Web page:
The 15 Cruelest Deaths in Star Trek History

By Kevin Guhl in Daily Lists, TV
Friday, June 18, 2010 at 8:05 am
Thumbnail image for 783px-Remmick_aftermath.jpg
One of the traits Star Trek is best known for is its penchant to creatively and profusely kill off characters to strange new alien threats and other dangers; it's how "redshirts" entered the pop culture lexicon as s synonym for sci-fi cannon fodder, after all. But it's not just redshirts who die in Trek, and all Trek deaths are not created equal -- both the TV series and the movies have occasionally offed its characters, main and otherwise, in ways totally vindictive and joyfully cruel, generally with a sharp stab of irony. These are the 15 cruelest deaths from many, many Star Trek episodes and movies that we can think of. There's surely more, so please share additional examples of brutal and cruel Star Trek deaths in the comments!

Thanks to Topless Robot reader Michael for suggesting this list, and to Memory Alpha for providing the pics.

15) Lieutenant Branson
The naive, young helmsmen assigned to serve near Captain Picard on the bridge of the Enterprise probably think they have it made and that a bright future in Starfleet is ahead of them. Unfortunately, the only thing most of them have to look forward to is an exploding console and the cold embrace of death. Lt. Branson bucked this trend; no, silly, he didn't survive, but he died in a more unique way. When a torpedo blew out the bridge's viewscreen, Branson was sucked right through into the expanse of space, a split second before lifesaving, emergency force fields popped into place. Poor, dead sucker. (Nemesis)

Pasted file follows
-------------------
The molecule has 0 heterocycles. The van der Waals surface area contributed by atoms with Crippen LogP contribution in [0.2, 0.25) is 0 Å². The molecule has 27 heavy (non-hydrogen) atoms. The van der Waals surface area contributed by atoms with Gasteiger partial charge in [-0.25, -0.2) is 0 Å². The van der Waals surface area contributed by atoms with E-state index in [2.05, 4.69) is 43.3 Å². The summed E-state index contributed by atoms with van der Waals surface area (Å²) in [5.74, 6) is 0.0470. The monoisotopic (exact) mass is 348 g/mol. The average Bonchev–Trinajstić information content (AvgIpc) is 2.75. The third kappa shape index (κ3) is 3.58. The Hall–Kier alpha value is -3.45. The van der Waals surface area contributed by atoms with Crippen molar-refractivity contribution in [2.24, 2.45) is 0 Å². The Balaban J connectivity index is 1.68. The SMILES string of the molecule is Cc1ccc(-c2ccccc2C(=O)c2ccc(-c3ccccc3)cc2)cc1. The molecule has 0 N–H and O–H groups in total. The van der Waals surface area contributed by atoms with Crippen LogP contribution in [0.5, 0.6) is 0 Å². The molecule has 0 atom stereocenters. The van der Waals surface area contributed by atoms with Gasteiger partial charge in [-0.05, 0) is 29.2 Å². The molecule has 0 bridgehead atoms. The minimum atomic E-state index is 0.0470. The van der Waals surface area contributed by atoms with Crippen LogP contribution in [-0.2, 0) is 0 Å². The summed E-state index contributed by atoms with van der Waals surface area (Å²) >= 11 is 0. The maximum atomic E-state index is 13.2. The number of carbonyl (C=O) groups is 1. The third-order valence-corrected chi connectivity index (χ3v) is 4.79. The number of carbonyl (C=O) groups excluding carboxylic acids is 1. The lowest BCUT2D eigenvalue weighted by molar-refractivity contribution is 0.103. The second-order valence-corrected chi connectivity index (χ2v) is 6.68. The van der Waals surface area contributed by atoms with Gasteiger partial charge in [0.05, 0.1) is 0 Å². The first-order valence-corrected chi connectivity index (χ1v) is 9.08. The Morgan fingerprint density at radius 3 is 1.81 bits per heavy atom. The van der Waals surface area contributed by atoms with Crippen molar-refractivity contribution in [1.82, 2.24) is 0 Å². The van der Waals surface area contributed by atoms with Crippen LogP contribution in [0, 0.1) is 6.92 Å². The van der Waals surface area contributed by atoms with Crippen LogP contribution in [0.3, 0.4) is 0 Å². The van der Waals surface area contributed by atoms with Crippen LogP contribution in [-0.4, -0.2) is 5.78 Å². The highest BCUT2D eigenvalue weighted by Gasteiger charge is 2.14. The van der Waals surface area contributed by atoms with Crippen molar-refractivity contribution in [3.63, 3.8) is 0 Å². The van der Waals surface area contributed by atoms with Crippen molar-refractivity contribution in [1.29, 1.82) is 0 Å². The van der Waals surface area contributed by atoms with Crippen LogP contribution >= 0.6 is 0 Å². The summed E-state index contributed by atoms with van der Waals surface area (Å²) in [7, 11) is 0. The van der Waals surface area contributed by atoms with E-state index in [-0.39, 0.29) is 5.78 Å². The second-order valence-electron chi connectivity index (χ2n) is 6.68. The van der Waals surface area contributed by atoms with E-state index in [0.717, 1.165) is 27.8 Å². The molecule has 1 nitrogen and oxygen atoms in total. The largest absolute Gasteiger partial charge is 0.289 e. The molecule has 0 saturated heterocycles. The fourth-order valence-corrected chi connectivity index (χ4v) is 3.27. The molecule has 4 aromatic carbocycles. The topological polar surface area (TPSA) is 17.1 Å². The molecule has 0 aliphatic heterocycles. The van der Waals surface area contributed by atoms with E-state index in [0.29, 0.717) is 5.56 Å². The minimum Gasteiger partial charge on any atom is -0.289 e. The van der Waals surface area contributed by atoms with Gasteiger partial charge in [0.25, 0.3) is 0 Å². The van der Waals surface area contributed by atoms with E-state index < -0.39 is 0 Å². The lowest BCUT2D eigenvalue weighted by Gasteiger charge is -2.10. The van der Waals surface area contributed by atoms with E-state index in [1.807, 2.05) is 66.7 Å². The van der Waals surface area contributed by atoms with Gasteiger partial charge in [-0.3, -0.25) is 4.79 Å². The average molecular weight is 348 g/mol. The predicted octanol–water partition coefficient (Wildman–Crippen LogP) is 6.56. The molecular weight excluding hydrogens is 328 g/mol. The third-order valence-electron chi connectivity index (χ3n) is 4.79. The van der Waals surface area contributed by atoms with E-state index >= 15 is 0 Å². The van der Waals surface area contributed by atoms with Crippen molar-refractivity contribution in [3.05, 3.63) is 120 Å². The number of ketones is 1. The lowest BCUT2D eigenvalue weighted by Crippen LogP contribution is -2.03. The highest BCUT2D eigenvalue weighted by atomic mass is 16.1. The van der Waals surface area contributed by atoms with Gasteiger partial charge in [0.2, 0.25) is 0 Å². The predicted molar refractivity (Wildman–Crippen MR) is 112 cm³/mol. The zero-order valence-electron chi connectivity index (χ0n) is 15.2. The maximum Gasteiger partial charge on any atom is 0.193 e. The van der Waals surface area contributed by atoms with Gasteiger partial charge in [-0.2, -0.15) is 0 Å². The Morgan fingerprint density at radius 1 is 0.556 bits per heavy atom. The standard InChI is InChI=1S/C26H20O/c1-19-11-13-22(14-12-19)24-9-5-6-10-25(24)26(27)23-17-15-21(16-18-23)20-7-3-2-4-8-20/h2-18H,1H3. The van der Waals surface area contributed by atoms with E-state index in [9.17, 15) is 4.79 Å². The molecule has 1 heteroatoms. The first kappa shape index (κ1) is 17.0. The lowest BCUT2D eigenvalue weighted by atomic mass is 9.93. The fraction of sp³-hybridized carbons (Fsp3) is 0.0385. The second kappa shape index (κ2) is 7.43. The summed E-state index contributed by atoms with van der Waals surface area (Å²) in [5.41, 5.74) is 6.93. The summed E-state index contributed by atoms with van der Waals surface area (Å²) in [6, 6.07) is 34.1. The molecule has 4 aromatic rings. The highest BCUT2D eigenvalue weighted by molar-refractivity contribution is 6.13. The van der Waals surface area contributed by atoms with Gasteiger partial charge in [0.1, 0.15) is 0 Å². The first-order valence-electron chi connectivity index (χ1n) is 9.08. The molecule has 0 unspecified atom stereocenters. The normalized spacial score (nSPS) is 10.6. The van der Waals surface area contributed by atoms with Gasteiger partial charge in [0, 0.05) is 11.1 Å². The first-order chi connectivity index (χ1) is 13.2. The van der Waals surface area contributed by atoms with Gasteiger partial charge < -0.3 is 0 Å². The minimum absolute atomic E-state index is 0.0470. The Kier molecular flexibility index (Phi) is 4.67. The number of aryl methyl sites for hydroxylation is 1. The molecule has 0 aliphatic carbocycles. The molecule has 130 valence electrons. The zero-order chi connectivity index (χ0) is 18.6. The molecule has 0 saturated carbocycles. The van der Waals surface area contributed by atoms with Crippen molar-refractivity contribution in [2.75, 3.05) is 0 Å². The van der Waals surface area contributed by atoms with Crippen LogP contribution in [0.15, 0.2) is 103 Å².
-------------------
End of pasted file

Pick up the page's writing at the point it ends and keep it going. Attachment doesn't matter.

14) Captain Lisa Cusak
Captain Cusak was the only survivor after her ship was damaged by a planet's radiation and crashed on the surface. She sent out a distress call that was picked up by the Defiant and got to know the crew well through long conversations she had with them as the ship headed to her rescue. But when the Defiant arrived, they found that their new friend had been dead for three years, the planet's radiation having caused a time distortion that affected communications. Talk about dashed hopes! Here's a bit of fun trivia: Captain Cusak was never seen on-screen (aside from her dried-out corpse) but her voice was provided by Debra Wilson, a long-time MADtv cast member who played Uhura in the show's Star Trek parodies. (DS9, "The Sound of Her Voice")

13) Tasha Yar
This was cruel on two levels, both to the character Tasha Yar and the actress who played her. Denise Crosby made the unfortunate career choice of quitting Star Trek: The Next Generation in its first season. The writers responded by killing off her character like she was a total redshirt, slain by an energy discharge from a tar-like creature called Armus that murdered her simply for amusement. Granted, the death of a main character in such a casual way was shocking and it had an impact on the characters, mainly Data. Yar would later return from an alternate universe only to suffer another terrible fate when she was forced to marry a Romulan and executed for trying to escape after her own daughter betrayed her. (TNG, "Skin of Evil")